Skip to main content

History buffs and alumni can go online to glimpse famous grads as young adults and college culture through the years in archived yearbooks from most UNC system universities, thanks to a project based at UNC-Chapel Hill.

The North Carolina Digital Heritage Center has scanned and posted the yearbooks. They are part of the center’s efforts to digitize and preserve college and university yearbooks from across the state.

Among the famous alumni shown are Andy Griffith at Chapel Hill in 1947, Jesse Jackson at North Carolina A&T University in 1964, ESPN reporter Stephen A. Smith at Winston-Salem State University in 1991, Emmylou Harris at UNC Greensboro in 1966 and David Sedaris at Western Carolina University in 1976.

The project has scanned more than 800,000 pages from 51 schools, including 14 of the 15 UNC universities, said Nick Graham, program coordinator for the center. The earliest is the 1890 “Hellenian” from Chapel Hill; three UNC campuses have already contributed their 2010 yearbooks. North Carolina State University previously digitized its yearbooks independently.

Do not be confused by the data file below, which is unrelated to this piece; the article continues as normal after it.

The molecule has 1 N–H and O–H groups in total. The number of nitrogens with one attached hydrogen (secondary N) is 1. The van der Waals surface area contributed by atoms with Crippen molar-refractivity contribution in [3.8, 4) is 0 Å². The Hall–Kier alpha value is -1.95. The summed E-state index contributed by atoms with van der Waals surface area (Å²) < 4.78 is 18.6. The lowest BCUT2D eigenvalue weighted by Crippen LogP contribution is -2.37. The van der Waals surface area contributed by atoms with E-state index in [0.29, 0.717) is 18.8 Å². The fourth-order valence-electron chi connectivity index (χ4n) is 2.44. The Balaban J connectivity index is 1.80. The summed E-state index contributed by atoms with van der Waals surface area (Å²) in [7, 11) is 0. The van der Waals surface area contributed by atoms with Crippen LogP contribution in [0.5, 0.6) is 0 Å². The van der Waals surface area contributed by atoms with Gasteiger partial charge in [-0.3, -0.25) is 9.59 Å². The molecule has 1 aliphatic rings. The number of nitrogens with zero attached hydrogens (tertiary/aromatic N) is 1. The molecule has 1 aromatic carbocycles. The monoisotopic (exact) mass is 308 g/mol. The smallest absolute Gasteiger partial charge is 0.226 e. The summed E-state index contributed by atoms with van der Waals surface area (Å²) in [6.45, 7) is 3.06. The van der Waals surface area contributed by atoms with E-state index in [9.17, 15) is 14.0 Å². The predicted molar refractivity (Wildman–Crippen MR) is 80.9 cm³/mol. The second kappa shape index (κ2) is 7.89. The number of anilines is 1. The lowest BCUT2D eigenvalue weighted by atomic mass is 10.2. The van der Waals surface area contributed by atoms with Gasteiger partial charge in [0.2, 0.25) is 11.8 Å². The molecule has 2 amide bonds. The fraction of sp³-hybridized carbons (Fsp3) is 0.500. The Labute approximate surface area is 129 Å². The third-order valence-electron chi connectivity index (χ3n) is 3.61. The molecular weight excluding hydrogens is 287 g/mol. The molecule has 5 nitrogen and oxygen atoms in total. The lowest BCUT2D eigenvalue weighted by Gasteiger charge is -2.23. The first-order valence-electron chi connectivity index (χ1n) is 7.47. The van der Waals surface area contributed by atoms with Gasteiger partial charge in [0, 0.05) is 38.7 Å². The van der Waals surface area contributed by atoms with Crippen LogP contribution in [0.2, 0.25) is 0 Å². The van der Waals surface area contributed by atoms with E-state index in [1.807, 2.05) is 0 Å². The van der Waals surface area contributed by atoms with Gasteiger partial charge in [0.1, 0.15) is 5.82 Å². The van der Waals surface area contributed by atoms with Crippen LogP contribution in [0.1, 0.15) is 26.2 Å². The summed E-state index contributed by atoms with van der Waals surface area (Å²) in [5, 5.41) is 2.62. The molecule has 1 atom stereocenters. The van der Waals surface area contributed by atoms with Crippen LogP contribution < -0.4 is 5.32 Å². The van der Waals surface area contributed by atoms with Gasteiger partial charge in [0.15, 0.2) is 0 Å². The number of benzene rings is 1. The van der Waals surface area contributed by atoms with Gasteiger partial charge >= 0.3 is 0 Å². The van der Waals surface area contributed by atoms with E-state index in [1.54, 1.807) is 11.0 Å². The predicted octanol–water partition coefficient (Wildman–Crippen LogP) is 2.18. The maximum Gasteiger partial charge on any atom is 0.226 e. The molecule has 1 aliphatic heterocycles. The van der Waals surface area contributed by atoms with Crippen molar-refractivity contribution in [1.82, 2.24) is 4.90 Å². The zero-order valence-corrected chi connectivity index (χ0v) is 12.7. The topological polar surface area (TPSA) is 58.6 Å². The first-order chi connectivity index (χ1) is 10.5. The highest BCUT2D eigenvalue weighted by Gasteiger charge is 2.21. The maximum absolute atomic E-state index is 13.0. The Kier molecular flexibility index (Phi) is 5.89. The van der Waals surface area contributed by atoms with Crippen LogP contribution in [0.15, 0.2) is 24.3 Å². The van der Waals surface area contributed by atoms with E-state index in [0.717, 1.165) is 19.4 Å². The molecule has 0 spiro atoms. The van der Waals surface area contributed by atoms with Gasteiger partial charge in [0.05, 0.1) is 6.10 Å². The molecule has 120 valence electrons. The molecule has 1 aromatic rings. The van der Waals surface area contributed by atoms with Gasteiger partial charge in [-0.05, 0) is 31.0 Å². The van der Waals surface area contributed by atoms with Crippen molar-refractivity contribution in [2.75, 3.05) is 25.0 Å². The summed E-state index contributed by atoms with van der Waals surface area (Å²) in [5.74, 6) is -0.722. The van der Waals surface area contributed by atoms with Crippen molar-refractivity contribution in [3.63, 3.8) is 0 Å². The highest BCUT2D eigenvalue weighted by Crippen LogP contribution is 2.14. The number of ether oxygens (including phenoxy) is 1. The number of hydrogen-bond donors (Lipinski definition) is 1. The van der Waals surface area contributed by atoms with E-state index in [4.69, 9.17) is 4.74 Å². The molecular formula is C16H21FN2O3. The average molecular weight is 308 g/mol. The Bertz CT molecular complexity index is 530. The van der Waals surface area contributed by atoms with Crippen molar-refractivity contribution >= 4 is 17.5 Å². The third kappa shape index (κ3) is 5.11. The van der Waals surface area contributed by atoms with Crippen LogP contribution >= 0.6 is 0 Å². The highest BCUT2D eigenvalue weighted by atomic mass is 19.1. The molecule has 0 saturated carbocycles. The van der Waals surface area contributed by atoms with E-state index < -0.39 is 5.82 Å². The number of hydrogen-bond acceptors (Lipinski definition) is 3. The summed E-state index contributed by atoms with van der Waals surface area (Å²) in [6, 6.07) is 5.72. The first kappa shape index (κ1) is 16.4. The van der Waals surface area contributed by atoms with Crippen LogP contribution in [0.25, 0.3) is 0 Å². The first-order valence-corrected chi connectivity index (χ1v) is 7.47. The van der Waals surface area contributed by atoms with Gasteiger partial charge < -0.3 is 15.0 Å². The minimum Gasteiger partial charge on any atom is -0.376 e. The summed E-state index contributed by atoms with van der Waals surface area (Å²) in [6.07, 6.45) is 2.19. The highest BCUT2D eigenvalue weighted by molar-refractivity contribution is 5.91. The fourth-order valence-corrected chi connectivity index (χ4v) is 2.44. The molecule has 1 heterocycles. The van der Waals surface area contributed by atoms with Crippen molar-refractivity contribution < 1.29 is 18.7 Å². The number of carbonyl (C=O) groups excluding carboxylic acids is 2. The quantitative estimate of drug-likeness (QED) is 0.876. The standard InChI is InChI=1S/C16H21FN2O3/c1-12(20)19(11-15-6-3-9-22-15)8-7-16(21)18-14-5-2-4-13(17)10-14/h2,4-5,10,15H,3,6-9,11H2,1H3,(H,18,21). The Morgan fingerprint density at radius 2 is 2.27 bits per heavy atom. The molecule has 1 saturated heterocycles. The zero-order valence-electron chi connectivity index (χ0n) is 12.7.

Celebrity-spotting isn’t all that the yearbooks offer, said Graham.

“Yearbooks highlight what is important to each generation, and how student culture and life change,” he said.

Graham contrasted yearbooks of the 1920s that showed students posing in formal attire and participating in activities such as glee clubs and debating societies, with volumes from the 1970s and 1980s. By then, said Graham, students were more casual in their appearance and highlights of the college years included political rallies, rock concerts and beer-drinking contests.

“The one constant across the years has been sports,” said Graham.

The yearbooks also preserve important traditions, such as the selection at many historically black colleges and universities of kings and queens not only for homecoming, but also for classes and majors.

Graham said genealogists have used the yearbooks to identify and learn about ancestors.

The North Carolina Collection at UNC’s Wilson Special Collections Library manages the North Carolina Digital Heritage Center. The center works with libraries, museums, historical societies and cultural institutions across the state to publish historical materials online.

The center is expanding the North Carolina Yearbooks collection by contacting community colleges, said Graham.

Another major program is the effort to digitize old runs of campus and community newspapers from across the state.

The State Library of North Carolina supports the center with funds from the Institute of Museum and Library Services under the provisions of the Library and Services and Technology Act. UNC contributes the technical and administrative infrastructure and the expertise of staff consultants.

Learn more about the North Carolina Digital Heritage Center.

Published August 10, 2012.